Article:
Benjamin Millepied: Tough In Tights

Benjamin Millepied has achieved three things that very few men have ever managed...
STYLE  |  October 6, 2011By Maxim Staff

Benjamin Millepied has achieved three things that very few men have ever managed. 1: the world-renowned ballet dancer choreographed all the dances in the Oscar-winning movie Black Swan. 2: He got engaged to (and recently had a baby with) the movie’s star, one Ms. Natalie Portman. 3: The dude looks suave doing moves that would get the rest of us laughed out of town. Currently the face of YSL’s new fragrance for men, Libre, he found the time to talk us through the painful, wince-inducing realities of ballet – from groin injuries to dislocated knees, that shit is not for wimps – as well as revealing exactly how he managed to woo #8 on this year’s Hot 100 list. Pay attention, men, you just may learn something.


Physically speaking, just how tough is ballet?
It’s extremely tough - it’s relentless discipline. With all the performances that you have, you’re constantly working with pain and dancing on injuries.

Have you had any bad injuries yourself?
Yeah. In my career I have torn the plantar fascia - the tissue at the bottom of your foot - on both my right foot and left foot. That’s an injury that lasts a year and a half - an injury that I danced on. I’ve also torn my calves, probably both, at least once. I also tore my abs, but that was because first, I tore my groin.

Ouch.
When you hurt your groin muscle, you compensate, so then I ended up tearing my abs. Oh, and I had fractured metatarsals. For all the time I was performing I would put my foot on ice while coming off stage, coming out of rehearsals, massage my calf, it was like constant, constant, constant therapy.

What’s the worst injury that you’ve seen?
I think the most disgusting thing that I’ve seen is somebody dislocate their knee.


Yikes.
In a studio. That’s shocking, especially if they can’t put it back in place right away. People really, really scream and then somebody comes and has to put it back. That was pretty bad. I was a kid when I saw that happen.

And you still carried on?
Yeah. I still carried on. I saw a torn Achilles tendon on stage, which wasn’t pretty, either. That’s pretty bad. You don’t want to tear your Achilles when you’re dancing - even when you repair that, you never come back the same.

Is ballet tougher for a man or a woman?
Women are en pointe, which is yet a whole other aspect of the physical pain. Some women go through three pairs of pointe shoes a day because they break: Some don’t have a lot of them, so you have to deal with the sheer pain all the time. In the last part of Black Swan, there’s a lot running, as I really wanted a lot of movement on the camera. So we’re shooting in late afternoon and we’re finished at four in the morning - I had no idea that running en pointe was the most painful thing for girls. By the time it was two or three, I had girls who would start to cry out of sheer pain. So it’s really tough, I think, for women.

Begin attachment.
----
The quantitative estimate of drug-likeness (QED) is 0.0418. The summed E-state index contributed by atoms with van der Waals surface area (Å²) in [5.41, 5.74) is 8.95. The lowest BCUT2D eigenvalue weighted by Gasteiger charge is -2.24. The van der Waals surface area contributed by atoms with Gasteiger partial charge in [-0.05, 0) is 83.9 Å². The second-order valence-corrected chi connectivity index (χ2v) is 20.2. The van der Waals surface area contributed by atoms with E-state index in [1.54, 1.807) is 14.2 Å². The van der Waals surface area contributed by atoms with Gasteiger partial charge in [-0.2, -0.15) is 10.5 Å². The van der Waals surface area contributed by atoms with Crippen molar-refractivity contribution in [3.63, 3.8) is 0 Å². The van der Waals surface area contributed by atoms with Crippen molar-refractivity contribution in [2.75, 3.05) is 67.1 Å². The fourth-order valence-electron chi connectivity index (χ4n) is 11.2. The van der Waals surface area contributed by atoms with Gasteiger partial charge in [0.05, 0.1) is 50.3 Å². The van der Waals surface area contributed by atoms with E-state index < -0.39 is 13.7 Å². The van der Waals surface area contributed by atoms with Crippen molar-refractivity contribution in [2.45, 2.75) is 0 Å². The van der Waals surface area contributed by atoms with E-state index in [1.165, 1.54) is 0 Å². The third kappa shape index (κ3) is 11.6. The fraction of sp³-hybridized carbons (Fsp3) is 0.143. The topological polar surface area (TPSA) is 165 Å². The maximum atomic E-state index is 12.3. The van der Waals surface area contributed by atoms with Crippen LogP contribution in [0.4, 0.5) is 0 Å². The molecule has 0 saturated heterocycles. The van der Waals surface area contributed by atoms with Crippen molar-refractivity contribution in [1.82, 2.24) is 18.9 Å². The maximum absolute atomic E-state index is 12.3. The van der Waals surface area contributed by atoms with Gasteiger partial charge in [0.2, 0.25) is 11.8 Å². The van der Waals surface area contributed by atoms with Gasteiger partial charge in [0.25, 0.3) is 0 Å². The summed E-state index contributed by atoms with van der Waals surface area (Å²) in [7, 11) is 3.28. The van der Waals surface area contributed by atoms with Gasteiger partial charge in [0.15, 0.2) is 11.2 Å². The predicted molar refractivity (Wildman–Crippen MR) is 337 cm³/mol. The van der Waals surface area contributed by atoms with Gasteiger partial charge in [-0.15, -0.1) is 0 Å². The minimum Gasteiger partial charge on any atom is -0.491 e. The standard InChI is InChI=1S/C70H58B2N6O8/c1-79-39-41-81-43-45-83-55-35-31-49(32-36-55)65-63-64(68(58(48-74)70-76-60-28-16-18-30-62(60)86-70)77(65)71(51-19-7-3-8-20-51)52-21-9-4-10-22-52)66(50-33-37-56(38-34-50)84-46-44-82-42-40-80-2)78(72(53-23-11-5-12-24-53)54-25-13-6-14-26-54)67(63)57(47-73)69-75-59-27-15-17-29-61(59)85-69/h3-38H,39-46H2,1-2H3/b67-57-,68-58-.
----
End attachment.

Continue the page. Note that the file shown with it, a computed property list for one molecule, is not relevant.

Who would you say is more fit – a pro basketball player or a male ballet dancer?
Well, I don’t think that basketball players are necessarily the most fit. I mean, I think they’re fit, but I think boxing is tougher. With boxing, the conditioning is incredibly intense: You’re doing hardcore cardio, endurance, upper body but legs as well. You can really get in this crazy shape when you’re boxing. That’s probably the hardest workout, I would say.

Are steroids ever an issue in ballet?
No, unless I’m just oblivious to it and some people are doing it. (laughs)

What’s the biggest mistake most men make when trying to dance?
I think there’s two things. To be comfortable dancing, there is a certain kind of comfort you have to have with your body. You have to be in touch with it [laughs]. And then there’s a sense of music and enjoying music. I think the thing is to not be afraid of moving how you feel to the music and not being shy, you know? We all respond to things differently.


You’re engaged to Natalie Portman – which of your moves do you think impressed her the most?
[laughs] I think it was lifting her over my head. I didn’t know at the time, but Dirty Dancing is one of her favorite films. So I think that was a good move.

That’s probably not a good one for guys to try with a stranger.
No, no, no! [laughs] I wouldn’t recommend the Patrick Swayze lift over the head, no. You need to have done that a few times.

Is there a special technique for male ballet dancers when it comes to hiding the bulge in their tights?
You wear the “dance belt” – that’s the underwear you wear underneath your tights. You’re told to wear the dance belt when you’re a kid and you start ballet because it’s a protective element. It’s basically, you know, a good underwear that holds you up well and keeps everything where it should be. [laughs]

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